Schur plays out these ideas not just through his characters, but on his set. Schur is known for his “no jerks” at work policy, which accounts for his loyal following of actors and crew. And it’s yet another way the show lives its values and speaks to our current moment, including on issues like #MeToo. “Hollywood has a shameful and miserable past and, frankly, present about all people of color, all women especially,” he said. “It’s disgusting, it’s horrible, it makes me ashamed to be a part of the industry. I’m thrilled that it’s changing — which it is. It’s finally being exposed.” For too long, says Schur, this shameful behavior has been excused as long as people produce results. “There’s a thing that happens in Hollywood because creativity is elusive and it’s gossamer and it floats in the air and no one can quite define it or recreate it,” Schur said. “And that is how monsters are made… People get away with anything they want if they’re making enough people enough money.”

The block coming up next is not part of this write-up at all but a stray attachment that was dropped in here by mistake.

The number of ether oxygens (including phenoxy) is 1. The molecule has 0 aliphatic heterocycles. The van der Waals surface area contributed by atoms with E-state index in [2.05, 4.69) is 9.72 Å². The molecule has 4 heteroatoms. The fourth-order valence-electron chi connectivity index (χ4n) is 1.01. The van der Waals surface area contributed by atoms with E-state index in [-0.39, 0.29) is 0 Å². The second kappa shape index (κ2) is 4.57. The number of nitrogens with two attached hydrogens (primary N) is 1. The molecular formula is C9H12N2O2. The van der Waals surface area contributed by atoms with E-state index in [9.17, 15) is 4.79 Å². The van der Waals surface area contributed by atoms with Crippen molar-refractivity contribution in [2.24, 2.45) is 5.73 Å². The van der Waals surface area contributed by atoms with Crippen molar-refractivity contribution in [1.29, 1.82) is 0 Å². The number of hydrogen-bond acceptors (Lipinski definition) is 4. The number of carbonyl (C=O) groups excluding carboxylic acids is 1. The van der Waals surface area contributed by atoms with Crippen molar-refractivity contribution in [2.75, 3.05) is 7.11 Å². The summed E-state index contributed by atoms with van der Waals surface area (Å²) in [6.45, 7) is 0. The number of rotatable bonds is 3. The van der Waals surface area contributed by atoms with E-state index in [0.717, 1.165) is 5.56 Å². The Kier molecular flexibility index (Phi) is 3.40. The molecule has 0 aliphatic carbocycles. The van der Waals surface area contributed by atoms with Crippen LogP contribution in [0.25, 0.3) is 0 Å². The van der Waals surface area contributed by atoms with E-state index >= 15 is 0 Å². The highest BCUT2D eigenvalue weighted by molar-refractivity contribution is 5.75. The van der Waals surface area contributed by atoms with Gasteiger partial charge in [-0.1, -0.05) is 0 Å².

As we’ve seen in recent years, this isn’t just a Hollywood phenomenon — it’s one you can find in every industry. And it’s yet another way the show and Schur’s story resonates with me. At Thrive, we not only say “no jerks” but also “no brilliant jerks” to emphasize that being brilliant or a “high performer” doesn’t ever buy your way out of your responsibility to not be a jerk.
The show has been an incredible success. In The New York Times, Sam Anderson called it “the best sitcom on TV.” In The Atlantic, David Sims called it a “laugh-out-loud sitcom that nonetheless strives to investigate its storylines on deeper metaphysical grounds.” And the latest season, the third, which finished in January, racked up a rare 100 percent rating from critics on Rotten Tomatoes. (And it’s already been renewed for a fourth season.)